CAS 2011/A/2495 FINA v. César Augusto Cielo Filho & CBDA
CAS 2011/A/2496 FINA v. Nicholas Araujo Dias dos Santos & CBDA
CAS 2011/A/2497 FINA v. Henrique Ribeiro Marques Barbosa & CBDA
CAS 2011/A/2498 FINA v. Vinicius Rocha Barbosa Waked & CBDA
CAS 2011/A/2495 Fédération Internationale de Natation (FINA) v. César Augusto Cielo Filho & Confederação Brasileria de Desportos Aquáticos (CBDA) and CAS 2011/A/2496 FINA v. Nicholas Araujo Dias dos Santos & CBDA and CAS 2011/A/2497 FINA v. Henrique Ribeiro Marques Barbosa & CBDA and CAS 2011/A/2498 FINA v. Vinicius Rocha Barbosa Waked & CBDA
Contamination of a caffeine capsule with a diuretic
Nature of caffeine for the purposes of the FINA Rules / WADC
Appropriate sanction with regard to the individual athlete’s degree of fault
Appropriate sanction to a recidivist
Commencement of the period of ineligibility
1. Neither the FINA Rules nor the WADC defines, or distinguishes, what is a “medication” on the one hand and what is a “supplement” on the other. Caffeine is readily available, without medical intervention, in many forms such as in energy drinks and in coffee. Moreover, an ordinary person would not regard caffeine as a medication. Therefore caffeine can be considered a “supplement” as that term is used in the comment to Rule DC10.4 (FINA Doping Control Rules). It is irrelevant, for so classifying it, that it was “prescribed” as opposed to being bought over the counter. The way the caffeine was acquired cannot change its fundamental character. It follows that Rule DC 10.4 is applicable and that Rule DC 10.5.1 is not available to the athletes. As a result, the athletes cannot establish that they bear “No Fault or Negligence” for the purpose of Rule DC 10.5.1 and that no sanction is appropriate.
2. Rule DC 10.4 prerequisites’ are satisfied where none of the alleged facts as to how the prohibited substance entered the athletes’ bodies have been contested and where it was agreed that the athlete did not wish to enhance their sportive performance. Rule DC 10.4 expressly provides that the athlete’s degree of fault is the sole criterion for determining the appropriate sanction. In this respect, the fact that the athletes have taken the necessary precautions before taking caffeine pills (prescription from their doctor, controlled pharmacy, certificate of purity of the caffeine) and that more precautions could not have been expected from them, should be taken into consideration.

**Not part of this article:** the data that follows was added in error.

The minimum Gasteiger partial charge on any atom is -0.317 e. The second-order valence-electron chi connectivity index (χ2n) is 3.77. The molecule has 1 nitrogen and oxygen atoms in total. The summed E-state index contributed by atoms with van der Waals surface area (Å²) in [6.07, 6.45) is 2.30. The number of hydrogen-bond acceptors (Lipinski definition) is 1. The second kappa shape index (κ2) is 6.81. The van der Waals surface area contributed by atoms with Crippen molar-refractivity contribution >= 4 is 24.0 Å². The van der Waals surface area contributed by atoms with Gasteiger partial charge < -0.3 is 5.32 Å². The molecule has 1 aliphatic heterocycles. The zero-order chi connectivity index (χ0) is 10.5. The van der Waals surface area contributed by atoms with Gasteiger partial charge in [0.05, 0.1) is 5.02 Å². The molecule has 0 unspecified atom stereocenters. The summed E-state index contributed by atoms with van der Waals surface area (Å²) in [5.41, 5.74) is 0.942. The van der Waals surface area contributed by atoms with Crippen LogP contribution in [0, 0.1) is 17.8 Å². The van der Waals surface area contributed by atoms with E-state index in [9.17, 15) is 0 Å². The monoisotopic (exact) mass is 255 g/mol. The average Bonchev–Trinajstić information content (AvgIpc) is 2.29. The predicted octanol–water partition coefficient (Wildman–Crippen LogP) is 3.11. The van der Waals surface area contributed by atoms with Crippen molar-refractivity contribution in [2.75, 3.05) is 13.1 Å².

3. An athlete who has committed a second doping offence is subject to Rule DC 10.7. Under this rule, a 1 year suspension which is the mandated minimum period of ineligibility does not infringe the principle of proportionality.
4. By waiving the testing of his B Sample, an athlete admits his anti doping rule violation and, in these circumstances is entitled to the benefit of Rule DC 10.9.2 which confers a discretion on a panel to determine that the period of ineligibility may start as early as the date of the sample collection.
In May 2011 the Brazilian Water Sports Confederation, Confederação Brasileira de Desportos Aquáticos (CBDA), has reported anti-doping rule violations against the 4 Athletes after their samples tested positive for the prohibited substance furosemide.
Here the Athletes used caffeine capsules, prescribed by their sports medicine specialist, since 2010. However the batch of caffeine capsules made and used in May 2011 became contaminated with the substance furosemide in the pharmacy.
On 1 July 2011 the CBDA Anti-Doping Panel concluded that there is ‘no fault or negligence’ on the part of the Athletes and therefore decided that the appropriate sanction is a warning and the disqualification of the Athlete’s competition results.
Hereafter in July 2011 FINA appealed the CBDA decision with the Court of Arbitration for Sport (CAS).
In these cases the CAS Panel concludes that the only appropriate sanction to impose on the 3 Athletes is a warning and therefore confirms the CBDA decision of 1 July 2011.
Previously the Athlete Vinicius Rocha Barbosa Waked had committed an anti-doping rule violation in February 2010 due to inadvertently using a medicine which contained a stimulant.
As a result the Panel concludes that the Athlete has committed another anti-doping rule violation at the lowest end of the fault spectrum.
Therefore the CBDA decision of 1 July 2011 is set aside and the CAS Panel decides to impose a 1 year period of ineligibility on the Athlete, starting on the date of the sample collection, i.e. on 7 July 2011.